Copyright 2016 Kristi Milne
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“You’ve got some nerve, showing up here after all these years.”
“Maybe?” Tiffany shrugged.
June and Tiffany sat across from one another, on either side of the breakfast bar. Dressed in shorts and a white singlet, June tousled her blonde hair as she glared at Tiffany. Unperturbed, Tiffany studied the vast amount of family portraits that were scattered throughout the room.
“Don’t just sit there. You’re clearly here on business,” said June, with a pointed look to the blue police uniform Tiffany wore.
Tiffany ignored her. “I wasn’t aware you married Benjamin Scott.”
“Of course you weren’t,” June huffed. “We haven’t spoken in twelve years, remember?”
“And you’ve got a little one, too, I see,” Tiffany said, nodding towards a fair-haired little boy, no older than two, who was fast asleep in his playpen. “What’s his name?”
Teeth clenched, June answered. “Joe.”
“After Grandpa Joseph?”
“Alright, stop,” said June, brow furrowed. “Stop with the chit-chat, we’re not going there. You’re here for a professional purpose, yes?” Tiffany nodded stiffly. “Well get on with it, I don’t like pigs in my house.”
Tiffany’s optimism bled out like water down a drain. She had rarely allowed herself to entertain the notion of a family reunion, but when she had she’d always envisioned a warm embrace and happy tears. For the past to be forgotten and forgiven. A foolish fantasy. June, like the rest of their family, would never forget nor forgive.
“It’s about the Reapers.”
“What about them?” June shrugged, casually leaning back against her chair with an easy smile. “They’re just a bunch of bike enthusiasts.”
“Really?” Tiffany scoffed, folding her arms atop the breakfast bar as she leaned forward. “You’re going to try and feed me that? Do I look dense to you? June, I was brought up in that club alongside you, I know what it’s about.”
“Oh, yeah? Thought you’d have forgotten all about it, like you did us.”
Ignoring June, Tiffany slammed a manila folder onto the breakfast bar; several newspaper clippings spilled out. Tiffany picked one up and began to read: “The Reapers, suspected of drug dealing, extortion, murder and firearm trafficking, are a notorious outlawed motorcycle gang, which has terrorised the northern suburbs of Perth, Western Australia for the past three decades.”
June sat unfazed. “It’s legal now. Things have changed. You should know, you’ve changed. You used to be one of us, now you’re just a pig.”
“I’m a police officer, not a pig,” Tiffany snapped, glaring at her sister. “June, you and I both know the club hasn’t gone straight. Hell, it’s never going to go straight. But more importantly, my colleagues know it’s not straight.”
“So what if it’s not squeaky clean? The pigs have known for years, but where has that got them? Nowhere. The clubs untouchable,” June grinned.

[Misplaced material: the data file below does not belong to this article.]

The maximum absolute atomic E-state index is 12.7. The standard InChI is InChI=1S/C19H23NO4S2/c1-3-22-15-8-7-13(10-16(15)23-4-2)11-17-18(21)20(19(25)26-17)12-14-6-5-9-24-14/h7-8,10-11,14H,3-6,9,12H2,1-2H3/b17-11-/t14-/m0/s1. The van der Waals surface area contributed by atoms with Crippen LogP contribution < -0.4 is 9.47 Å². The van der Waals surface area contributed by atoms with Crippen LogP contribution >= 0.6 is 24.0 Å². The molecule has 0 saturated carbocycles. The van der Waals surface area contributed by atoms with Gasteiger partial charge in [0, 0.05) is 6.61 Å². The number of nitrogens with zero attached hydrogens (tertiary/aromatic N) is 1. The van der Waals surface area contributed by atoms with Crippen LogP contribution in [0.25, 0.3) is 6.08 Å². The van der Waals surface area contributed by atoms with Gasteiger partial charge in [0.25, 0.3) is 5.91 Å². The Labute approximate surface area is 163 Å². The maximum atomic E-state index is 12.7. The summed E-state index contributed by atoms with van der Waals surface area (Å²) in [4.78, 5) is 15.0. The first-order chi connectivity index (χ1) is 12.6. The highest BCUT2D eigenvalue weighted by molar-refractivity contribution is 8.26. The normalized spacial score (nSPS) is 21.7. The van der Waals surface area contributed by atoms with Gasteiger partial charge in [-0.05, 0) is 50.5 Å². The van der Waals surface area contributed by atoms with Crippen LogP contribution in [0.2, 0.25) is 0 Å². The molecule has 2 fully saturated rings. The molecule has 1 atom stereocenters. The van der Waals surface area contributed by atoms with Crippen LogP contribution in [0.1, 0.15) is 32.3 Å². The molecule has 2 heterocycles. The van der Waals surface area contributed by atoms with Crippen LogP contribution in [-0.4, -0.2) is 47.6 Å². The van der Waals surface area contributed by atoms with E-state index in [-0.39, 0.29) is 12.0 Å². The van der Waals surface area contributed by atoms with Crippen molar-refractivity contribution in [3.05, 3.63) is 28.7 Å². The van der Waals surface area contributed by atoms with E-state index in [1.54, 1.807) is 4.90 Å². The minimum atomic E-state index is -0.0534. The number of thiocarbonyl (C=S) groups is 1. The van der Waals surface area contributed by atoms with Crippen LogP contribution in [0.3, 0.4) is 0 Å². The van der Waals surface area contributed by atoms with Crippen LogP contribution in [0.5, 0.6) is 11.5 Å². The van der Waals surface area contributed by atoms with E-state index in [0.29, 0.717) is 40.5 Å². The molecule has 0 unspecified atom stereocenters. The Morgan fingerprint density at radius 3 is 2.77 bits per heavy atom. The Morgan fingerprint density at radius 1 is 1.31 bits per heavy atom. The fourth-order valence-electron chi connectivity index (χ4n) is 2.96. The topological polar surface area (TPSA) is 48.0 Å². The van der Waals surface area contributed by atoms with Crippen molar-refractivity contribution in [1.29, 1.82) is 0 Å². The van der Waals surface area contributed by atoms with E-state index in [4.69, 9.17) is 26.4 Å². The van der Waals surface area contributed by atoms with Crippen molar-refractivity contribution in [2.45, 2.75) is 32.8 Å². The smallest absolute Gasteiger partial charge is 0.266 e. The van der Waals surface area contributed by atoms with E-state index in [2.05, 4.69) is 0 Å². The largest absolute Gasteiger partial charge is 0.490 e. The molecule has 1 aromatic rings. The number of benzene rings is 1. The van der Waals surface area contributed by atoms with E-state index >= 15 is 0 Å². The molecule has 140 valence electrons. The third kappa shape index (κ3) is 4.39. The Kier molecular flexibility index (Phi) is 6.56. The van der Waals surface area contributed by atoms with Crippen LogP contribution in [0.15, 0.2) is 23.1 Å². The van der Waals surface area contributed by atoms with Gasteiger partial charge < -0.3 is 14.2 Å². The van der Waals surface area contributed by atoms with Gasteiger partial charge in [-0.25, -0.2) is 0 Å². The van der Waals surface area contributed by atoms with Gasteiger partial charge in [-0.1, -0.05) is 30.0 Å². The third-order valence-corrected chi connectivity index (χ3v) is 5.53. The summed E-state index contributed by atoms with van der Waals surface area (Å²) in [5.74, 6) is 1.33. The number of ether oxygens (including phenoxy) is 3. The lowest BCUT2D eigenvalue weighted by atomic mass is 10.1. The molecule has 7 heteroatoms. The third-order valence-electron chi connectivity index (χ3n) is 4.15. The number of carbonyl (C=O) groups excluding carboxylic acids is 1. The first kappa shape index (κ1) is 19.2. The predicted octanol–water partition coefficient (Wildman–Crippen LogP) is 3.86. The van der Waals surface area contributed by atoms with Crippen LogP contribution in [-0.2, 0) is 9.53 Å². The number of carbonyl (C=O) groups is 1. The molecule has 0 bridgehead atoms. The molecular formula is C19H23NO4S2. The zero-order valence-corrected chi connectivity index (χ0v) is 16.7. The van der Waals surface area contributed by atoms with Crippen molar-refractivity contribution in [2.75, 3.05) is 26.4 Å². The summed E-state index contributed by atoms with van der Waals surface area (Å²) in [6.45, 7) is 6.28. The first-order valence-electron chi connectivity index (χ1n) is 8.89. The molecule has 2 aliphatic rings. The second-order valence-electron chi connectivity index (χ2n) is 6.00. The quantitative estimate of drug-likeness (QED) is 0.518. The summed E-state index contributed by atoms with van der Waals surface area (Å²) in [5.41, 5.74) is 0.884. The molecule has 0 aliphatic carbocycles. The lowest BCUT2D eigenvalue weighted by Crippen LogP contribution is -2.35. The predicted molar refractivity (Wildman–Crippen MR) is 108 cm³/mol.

“But Benjamin isn’t.”
“What are you on about?” June demanded, hands curled into fists as an angry flush began to seep up her neck.
“Last month the Reapers were caught trafficking illegal firearms in a warehouse out in Rockingham. The place was raided. No one was arrested, surprisingly, but the cops were able to get a pretty good glimpse of several individuals as they fled the scene; one of which was Benjamin Scott, your husband.”
“You can’t prove it,” June said immediately, as she jumped to her feet. “He was here with me that night,” she quickly amended, her nerves frayed.
Tiffany let out a sad sigh. “June, they’ve got good evidence.” June stood rooted to the floor, her eyes darting around the room at rapid speed. She looked as though she was ready to spring, to grab her son and her husband and take off into the night. Tiffany recognised that look, she’d seen it on their mothers face more times than she could count.
June’s anger returned swiftly, like the snap of an elastic band. “What are you doing here? Did you volunteer to be the arresting officer? To march in there with your brother-in-law in shackles, parading yourself as the good little piggy? Show how loyal and dedicated you are, like a prized mule?”
“June!” Tiffany cried, outraged. “No, of course not! What do you take me for?”
“A disloyal, selfish, no-good pig!”
“I’ve never been disloyal!” Tiffany sputtered.
“Really? Please, you betrayed us! You left us!”
“I didn’t want to leave. I didn’t have a choice!”
“Oh, don’t make out like you’re the victim here,” June scoffed.
Tiffany, infuriated, shouted: “I was disowned!”
“Cause you wanted to be a snitch.”
“A cop,” Tiffany corrected. “I wanted to be a cop, to make a difference, a good difference. Dad threw me out of the house and the family the mere second I entertained the idea.”
“Come off it, Tiff. You had a choice: your family or your career. Remind me again, who did you chose? Oh, that’s right, you chose those pigs in blue,” June bellowed, her eyes watery.
Tiffany and June’s argument came to a sudden halt as little Joe began to shriek. Across the room, Joe stood clutching the edge of his playpen, his face bright red as he cried. June was quick to cool her anger as she scooped up her son, rocking him back and forth as she shushed him and tried to calm him down.